I was an adult before I first heard the expression: Second place is the first loser. I felt so sorry for the people who genuinely believed it. I hurt my brain to think that anything other than the BEST is failure. Growing up obsessed with the Olympics, just being of the caliber to be counted in their numbers would have pleased me to no end.
In the movie Better than Chocolate, the mom of the main character mentions that she stopped singing when she realized that she could never be the best. Her new friend, Judy, lets her know that life is about enjoyment not being the best: only a handful of people would ever get to do anything if everyone followed that rule.
Somehow I got the impression growing up that I would never be the best. Rather than feeling sad about it, to me that knowledge was liberating. Why beat myself up over an unattainable goal? I got a B in my first semester of high school. I knew from that moment on that I couldn’t be valedictorian. Did it mean I didn’t try my hardest? Heck no, it’s me after all! I was still obsessed with getting good grades, but it was calming at one level. That stress was lifted from my shoulders. Did I view my academic career in high school as a failure? No way!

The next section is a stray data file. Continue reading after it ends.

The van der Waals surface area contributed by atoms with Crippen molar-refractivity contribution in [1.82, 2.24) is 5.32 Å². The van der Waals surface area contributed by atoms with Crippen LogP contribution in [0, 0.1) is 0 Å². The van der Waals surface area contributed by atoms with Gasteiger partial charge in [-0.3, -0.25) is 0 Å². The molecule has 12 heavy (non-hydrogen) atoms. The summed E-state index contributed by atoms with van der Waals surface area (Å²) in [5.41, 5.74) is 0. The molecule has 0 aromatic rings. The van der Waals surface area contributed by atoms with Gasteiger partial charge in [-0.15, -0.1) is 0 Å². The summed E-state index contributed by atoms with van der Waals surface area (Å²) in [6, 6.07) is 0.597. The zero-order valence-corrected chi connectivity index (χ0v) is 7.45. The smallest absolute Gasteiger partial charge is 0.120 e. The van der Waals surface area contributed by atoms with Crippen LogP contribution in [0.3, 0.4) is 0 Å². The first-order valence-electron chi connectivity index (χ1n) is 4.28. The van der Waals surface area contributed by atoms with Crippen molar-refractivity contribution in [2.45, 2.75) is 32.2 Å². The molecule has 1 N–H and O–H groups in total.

As I grew up, I realized that the label “the best” is essentially meaningless: It has to be paired down to such an extent as to be a farce. “I was the best at X on such and such a date in this category.” It reminds me of the Margaret Mead quotation: Always remember that you are absolutely unique. Just like everyone else.
This is not to say that I haven’t suffered my fair share of perfection-itis: It defined my life up until I got a clue around age 30 (I feel a future blog post!). For me, however, it was an internal measurement, not a comparison to other people. Whenever I have been able to create “judgement free zones” for myself has made me a happier me. I’m still working on accepting that “good enough” truly is.
What is your relationship with being “the best”? Is enjoying an activity enough for you?